Improving pharmacist knowledge of oral chemotherapy in the community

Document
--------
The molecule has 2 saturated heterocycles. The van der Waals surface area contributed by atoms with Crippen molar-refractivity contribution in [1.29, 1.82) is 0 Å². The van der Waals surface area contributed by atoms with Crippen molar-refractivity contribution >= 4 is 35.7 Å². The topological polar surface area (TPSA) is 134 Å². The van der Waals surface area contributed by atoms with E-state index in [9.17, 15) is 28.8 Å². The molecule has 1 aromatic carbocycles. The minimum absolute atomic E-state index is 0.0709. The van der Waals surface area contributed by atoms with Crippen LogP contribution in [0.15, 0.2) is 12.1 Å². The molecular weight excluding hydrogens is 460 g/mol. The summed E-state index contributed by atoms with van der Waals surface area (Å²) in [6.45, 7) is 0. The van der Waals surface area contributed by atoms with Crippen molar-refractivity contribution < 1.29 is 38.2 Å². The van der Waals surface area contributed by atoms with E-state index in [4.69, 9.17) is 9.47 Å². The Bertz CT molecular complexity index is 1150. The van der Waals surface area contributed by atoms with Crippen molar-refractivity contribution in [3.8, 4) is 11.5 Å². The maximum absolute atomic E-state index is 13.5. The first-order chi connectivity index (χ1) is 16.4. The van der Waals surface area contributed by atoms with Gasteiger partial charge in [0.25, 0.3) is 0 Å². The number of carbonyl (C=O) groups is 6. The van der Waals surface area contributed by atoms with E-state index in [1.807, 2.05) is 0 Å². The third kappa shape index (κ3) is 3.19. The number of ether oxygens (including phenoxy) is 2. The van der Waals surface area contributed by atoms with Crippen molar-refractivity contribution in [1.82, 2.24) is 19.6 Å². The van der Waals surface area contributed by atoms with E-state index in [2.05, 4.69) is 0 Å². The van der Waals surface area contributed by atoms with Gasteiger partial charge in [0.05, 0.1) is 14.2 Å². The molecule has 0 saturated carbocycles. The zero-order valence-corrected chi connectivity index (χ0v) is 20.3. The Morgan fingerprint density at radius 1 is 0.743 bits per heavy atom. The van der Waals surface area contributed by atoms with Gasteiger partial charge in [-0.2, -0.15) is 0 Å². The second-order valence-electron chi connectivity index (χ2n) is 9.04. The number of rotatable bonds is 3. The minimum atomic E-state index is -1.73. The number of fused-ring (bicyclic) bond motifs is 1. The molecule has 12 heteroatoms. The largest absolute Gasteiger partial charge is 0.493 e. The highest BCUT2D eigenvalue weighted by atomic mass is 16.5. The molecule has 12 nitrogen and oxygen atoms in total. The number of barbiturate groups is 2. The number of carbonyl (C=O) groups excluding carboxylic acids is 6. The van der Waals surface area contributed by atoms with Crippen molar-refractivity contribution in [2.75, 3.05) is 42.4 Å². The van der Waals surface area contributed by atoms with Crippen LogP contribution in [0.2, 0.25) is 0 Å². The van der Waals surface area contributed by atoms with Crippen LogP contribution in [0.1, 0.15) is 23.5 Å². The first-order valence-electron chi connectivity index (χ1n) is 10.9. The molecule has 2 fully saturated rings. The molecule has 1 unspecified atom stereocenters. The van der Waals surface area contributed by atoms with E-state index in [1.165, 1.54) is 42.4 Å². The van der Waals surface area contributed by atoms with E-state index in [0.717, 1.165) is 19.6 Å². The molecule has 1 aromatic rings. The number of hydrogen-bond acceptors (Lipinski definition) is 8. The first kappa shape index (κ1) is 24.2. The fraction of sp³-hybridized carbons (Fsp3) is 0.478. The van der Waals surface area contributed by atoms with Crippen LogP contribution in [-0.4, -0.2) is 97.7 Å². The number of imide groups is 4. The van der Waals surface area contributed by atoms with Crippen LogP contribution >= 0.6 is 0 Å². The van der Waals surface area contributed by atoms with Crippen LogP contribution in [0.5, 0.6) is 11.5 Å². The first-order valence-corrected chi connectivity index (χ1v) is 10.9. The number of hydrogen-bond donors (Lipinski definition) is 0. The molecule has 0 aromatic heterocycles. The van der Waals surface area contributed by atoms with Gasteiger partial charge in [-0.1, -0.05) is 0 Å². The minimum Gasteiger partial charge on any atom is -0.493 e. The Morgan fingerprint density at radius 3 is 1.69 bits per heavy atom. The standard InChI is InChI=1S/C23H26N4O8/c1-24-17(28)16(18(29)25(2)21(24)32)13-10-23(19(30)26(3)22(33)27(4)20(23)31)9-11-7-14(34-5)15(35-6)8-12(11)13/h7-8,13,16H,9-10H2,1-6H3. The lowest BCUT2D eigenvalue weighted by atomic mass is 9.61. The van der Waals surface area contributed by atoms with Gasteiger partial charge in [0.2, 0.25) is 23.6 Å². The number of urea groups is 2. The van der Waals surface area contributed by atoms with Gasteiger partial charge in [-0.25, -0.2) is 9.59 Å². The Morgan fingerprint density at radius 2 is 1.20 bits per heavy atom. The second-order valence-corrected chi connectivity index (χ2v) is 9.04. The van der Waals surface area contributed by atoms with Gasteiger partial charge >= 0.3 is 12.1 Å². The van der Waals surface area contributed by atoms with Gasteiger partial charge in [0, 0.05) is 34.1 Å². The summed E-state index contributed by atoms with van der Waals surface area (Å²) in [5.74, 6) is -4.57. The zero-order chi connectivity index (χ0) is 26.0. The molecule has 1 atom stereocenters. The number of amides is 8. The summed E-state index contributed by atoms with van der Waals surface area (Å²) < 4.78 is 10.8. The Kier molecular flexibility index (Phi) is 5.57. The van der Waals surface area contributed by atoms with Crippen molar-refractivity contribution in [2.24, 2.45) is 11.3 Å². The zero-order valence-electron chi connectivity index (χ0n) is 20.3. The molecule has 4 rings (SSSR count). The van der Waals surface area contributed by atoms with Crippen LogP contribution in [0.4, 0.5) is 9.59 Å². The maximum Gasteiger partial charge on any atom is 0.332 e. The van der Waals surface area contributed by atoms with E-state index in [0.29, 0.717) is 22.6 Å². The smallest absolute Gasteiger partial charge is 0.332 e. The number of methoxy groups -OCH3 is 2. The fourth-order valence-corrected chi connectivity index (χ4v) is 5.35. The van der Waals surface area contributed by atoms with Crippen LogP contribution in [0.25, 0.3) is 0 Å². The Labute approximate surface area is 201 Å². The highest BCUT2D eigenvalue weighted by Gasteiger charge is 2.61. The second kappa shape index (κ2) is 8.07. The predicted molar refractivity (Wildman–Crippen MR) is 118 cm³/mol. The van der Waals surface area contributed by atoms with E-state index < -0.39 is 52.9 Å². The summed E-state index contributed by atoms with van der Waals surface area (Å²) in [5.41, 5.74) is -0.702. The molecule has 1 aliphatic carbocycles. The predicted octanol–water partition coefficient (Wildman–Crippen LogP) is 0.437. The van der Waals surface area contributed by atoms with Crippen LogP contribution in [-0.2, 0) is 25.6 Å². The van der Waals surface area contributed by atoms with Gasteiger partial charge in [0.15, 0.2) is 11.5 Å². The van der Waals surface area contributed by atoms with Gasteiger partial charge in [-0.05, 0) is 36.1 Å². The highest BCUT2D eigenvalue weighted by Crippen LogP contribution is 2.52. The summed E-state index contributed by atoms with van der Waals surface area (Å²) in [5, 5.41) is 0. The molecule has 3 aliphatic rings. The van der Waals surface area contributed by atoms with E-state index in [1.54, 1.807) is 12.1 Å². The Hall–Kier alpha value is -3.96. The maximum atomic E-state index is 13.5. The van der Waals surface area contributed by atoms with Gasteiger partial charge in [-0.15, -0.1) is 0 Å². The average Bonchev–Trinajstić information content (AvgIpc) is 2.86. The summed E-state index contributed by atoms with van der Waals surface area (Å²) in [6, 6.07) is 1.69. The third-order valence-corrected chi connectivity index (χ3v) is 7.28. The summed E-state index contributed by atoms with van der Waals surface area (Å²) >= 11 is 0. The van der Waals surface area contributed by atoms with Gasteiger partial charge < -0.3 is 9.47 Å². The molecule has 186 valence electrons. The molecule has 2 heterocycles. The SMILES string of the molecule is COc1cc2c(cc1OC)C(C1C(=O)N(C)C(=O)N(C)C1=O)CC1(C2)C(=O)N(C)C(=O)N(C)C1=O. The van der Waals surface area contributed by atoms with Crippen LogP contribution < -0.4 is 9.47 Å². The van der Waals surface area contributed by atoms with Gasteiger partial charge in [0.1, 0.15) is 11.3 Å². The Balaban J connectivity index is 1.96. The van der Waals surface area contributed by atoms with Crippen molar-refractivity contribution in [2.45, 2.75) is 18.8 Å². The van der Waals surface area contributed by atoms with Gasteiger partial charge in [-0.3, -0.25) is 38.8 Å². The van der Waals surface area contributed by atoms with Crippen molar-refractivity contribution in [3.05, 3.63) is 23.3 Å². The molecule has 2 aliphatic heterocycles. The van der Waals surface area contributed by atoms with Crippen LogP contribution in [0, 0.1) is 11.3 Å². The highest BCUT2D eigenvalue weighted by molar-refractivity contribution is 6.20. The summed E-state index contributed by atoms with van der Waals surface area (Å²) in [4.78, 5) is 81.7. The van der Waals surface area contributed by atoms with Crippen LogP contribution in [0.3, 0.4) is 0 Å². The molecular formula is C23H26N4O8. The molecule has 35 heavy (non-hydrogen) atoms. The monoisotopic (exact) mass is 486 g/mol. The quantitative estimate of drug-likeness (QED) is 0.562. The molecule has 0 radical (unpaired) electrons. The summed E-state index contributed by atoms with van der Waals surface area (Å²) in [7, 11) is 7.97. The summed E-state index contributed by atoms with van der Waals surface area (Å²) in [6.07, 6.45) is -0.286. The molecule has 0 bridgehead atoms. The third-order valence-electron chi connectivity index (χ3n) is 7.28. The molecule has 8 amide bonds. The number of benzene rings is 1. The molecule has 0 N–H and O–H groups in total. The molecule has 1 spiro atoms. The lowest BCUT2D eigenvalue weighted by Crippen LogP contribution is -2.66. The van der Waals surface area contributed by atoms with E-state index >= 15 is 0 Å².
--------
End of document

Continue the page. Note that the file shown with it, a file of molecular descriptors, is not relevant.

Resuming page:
BACKGROUND: Approximately 10% of chemotherapy agents are administered orally, with anticipated annual growth of this practice. In the future, community pharmacy practitioners will potentially serve a larger role in the management of patients with cancer. OBJECTIVE: To improve pharmacist confidence, knowledge of oral chemotherapy agents, and dispensing behaviors through live continuing pharmacy education (CPE) programs. METHODS: A prospective cohort study of pharmacists attending live CPE programs in Rhode Island and Maine was conducted between March and May 2010. A survey was administered before and after the educational program; primary outcome measures included change in level of pharmacist confidence in oral chemotherapy knowledge, overall knowledge, and willingness to adjust behavior when dispensing oral chemotherapy agents in community pharmacy. RESULTS: Two hundred fifty-seven of the 410 pharmacists in attendance participated in the survey. Pharmacists significantly improved in confidence level, from no confidence to some confidence (p < 0.001). Counseling the family on the safe handling of oral chemotherapy increased from 37.1% pre-CPE program to 100% post-CPE program. Following the CPE program, behaviors such as (1) using a separate counting tray, (2) wearing gloves, and (3) requiring a double-check improved from 22.5%, 31.5%, and 29.4% baseline to 92.0%, 81.3%, and 81.8%, respectively. All responses to knowledge-based questions improved significantly. CONCLUSIONS: A live CPE program on oral chemotherapy designed to improve pharmacist confidence and knowledge, as well as inform about behaviors, is an effective method. Additional education to improve the knowledge of communitybased practitioners to safely dispense and properly counsel patients receiving oral chemotherapy is required.